During bouts of sadness as a teenager, Strongin said she spent “hours and hours” on social media following transgender influencers. Convinced at 17 that she “must be trans,” Strongin cut her hair short and began dressing as a boy, but she couldn’t pass for a male because of her breasts and female voice.
When she turned 18, she began taking testosterone, and two years later, in 2018, she had a double mastectomy. Although she was fully aware at the time of the physical effects of “top surgery” and what her scarred chest would look like, she now deeply regrets her decision.
Strongin has since reembraced womanhood and is now married with a young son.
She said she hopes that sharing her story will help to restore “ethically mindful practices” in medicine, including mental health care.
“That’s all I want,” Strongin said. “I’m not trying to get all trans people to detransition. I just don’t think that we should be taking advantage of young people who are depressed, autistic, or going through mental health issues.”
The medical profession is “selling a product and ruining people’s lives and really not thinking about it from an ethical standpoint, and I think that needs to change,” she said.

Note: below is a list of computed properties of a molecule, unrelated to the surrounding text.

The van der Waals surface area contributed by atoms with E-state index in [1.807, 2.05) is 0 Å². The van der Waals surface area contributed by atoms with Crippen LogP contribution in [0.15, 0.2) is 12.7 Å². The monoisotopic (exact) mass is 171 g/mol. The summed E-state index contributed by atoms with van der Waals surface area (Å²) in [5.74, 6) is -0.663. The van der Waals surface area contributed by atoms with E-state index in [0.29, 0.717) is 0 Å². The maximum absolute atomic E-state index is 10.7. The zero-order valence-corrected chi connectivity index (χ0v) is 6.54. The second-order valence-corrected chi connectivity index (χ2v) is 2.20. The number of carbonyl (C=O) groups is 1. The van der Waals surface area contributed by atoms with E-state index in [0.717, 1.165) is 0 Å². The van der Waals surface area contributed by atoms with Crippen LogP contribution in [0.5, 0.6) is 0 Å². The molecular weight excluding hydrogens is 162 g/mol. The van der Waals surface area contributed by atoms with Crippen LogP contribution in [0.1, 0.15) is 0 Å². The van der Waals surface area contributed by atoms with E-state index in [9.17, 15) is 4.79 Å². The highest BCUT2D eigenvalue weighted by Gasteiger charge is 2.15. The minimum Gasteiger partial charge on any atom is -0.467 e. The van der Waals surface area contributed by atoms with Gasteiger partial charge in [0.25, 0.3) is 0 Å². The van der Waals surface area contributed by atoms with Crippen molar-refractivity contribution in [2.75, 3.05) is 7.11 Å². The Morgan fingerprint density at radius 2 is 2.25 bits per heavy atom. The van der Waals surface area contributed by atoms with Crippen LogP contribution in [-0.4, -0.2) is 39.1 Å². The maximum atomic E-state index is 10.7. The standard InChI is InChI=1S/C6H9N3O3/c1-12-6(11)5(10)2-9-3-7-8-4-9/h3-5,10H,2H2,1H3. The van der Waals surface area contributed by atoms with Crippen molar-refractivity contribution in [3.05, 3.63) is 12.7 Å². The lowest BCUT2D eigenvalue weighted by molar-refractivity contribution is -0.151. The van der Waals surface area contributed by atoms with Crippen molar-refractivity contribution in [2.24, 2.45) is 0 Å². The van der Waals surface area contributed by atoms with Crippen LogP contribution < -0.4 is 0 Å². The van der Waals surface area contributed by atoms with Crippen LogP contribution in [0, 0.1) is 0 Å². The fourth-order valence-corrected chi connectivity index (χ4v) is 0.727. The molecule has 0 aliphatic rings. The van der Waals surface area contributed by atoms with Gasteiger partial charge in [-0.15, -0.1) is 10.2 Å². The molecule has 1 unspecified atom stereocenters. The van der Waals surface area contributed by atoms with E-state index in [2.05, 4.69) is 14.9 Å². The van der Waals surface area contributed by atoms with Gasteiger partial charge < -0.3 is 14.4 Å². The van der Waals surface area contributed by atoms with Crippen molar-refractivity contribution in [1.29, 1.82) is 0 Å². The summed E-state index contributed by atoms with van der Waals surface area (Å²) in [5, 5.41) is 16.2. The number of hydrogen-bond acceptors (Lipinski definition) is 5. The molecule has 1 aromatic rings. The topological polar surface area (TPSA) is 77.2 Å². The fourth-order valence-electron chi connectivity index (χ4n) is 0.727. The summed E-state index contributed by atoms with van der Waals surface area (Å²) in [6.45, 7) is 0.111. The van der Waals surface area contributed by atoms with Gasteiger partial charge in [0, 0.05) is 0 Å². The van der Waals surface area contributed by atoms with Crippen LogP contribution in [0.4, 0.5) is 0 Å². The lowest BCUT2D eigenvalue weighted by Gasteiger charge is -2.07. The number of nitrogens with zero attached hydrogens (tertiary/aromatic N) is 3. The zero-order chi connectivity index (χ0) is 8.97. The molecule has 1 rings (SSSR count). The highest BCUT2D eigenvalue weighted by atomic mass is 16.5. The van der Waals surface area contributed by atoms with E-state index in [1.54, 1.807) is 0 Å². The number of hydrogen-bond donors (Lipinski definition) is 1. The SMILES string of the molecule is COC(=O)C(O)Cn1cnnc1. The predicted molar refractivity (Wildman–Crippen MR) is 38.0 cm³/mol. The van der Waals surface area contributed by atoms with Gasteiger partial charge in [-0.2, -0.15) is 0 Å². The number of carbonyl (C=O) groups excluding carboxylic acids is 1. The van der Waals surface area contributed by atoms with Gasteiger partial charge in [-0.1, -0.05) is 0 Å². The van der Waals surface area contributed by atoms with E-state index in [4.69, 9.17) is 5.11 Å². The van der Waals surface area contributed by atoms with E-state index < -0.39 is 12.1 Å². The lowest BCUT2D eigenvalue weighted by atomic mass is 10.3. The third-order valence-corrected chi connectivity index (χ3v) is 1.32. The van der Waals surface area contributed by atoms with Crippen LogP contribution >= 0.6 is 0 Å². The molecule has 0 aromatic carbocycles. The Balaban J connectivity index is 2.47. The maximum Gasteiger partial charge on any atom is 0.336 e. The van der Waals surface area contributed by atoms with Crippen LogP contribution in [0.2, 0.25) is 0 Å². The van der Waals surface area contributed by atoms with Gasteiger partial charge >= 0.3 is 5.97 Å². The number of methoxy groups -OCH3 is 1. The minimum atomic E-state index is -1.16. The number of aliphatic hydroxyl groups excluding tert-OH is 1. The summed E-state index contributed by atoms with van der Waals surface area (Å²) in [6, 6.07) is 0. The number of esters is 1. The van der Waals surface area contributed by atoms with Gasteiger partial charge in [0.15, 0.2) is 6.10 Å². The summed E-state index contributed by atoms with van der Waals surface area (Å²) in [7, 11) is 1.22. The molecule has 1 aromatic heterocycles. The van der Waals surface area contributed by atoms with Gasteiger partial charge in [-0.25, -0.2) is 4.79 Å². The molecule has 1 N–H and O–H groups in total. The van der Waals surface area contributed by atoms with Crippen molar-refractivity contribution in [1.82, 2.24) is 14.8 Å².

Strongin traveled from her Chicago-area home to California to attend the premiere.
Brenda Lebsack, a teacher in Orange County, California, also appears in the film.
“My message is that schools are being used as a place of indoctrination about genders,” she told The Epoch Times. “We have books in our schools that teach kids that their gender changes like the weather based on their feelings, and this is in the primary grades: kindergarten, first, and second grades. And these are in our school libraries.”
Schools have left parents in the dark about how hard they’re pushing gender ideology, according to Lebsack.
“And then we have the medical side that's affirming this," she said. "We have the counseling—the American Psychological Association—that’s affirming this ... and our teachers union.”
Parents need to see how education policies are “influencing and incentivizing kids to identify as these nonconforming genders and how the medical side is really hurting them,” according to Lebsack.
She said children are being harmed through medical interventions such as the use of puberty blockers, cross-sex hormones, and life-altering gender-transition surgeries.